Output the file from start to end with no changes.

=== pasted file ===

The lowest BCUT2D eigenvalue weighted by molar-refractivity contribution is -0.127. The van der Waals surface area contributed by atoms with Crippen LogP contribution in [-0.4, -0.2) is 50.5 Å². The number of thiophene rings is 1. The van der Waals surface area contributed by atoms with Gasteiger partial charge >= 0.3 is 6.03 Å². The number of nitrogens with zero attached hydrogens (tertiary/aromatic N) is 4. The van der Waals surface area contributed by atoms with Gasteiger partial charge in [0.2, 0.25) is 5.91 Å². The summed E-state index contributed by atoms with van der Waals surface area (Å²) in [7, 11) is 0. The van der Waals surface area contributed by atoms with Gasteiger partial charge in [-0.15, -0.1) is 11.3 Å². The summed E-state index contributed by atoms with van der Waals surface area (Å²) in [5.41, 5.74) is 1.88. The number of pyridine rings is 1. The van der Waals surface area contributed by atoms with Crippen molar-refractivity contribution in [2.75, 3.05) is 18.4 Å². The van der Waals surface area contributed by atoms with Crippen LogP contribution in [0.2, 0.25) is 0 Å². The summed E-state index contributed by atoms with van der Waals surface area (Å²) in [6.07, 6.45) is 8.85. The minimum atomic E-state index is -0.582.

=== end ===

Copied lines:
The lowest BCUT2D eigenvalue weighted by molar-refractivity contribution is -0.127. The van der Waals surface area contributed by atoms with Crippen LogP contribution in [-0.4, -0.2) is 50.5 Å². The number of thiophene rings is 1. The van der Waals surface area contributed by atoms with Gasteiger partial charge >= 0.3 is 6.03 Å². The number of nitrogens with zero attached hydrogens (tertiary/aromatic N) is 4. The van der Waals surface area contributed by atoms with Gasteiger partial charge in [0.2, 0.25) is 5.91 Å². The summed E-state index contributed by atoms with van der Waals surface area (Å²) in [7, 11) is 0. The van der Waals surface area contributed by atoms with Gasteiger partial charge in [-0.15, -0.1) is 11.3 Å². The summed E-state index contributed by atoms with van der Waals surface area (Å²) in [5.41, 5.74) is 1.88. The number of pyridine rings is 1. The van der Waals surface area contributed by atoms with Crippen molar-refractivity contribution in [2.75, 3.05) is 18.4 Å². The van der Waals surface area contributed by atoms with Crippen LogP contribution in [0.2, 0.25) is 0 Å². The summed E-state index contributed by atoms with van der Waals surface area (Å²) in [6.07, 6.45) is 8.85. The minimum atomic E-state index is -0.582.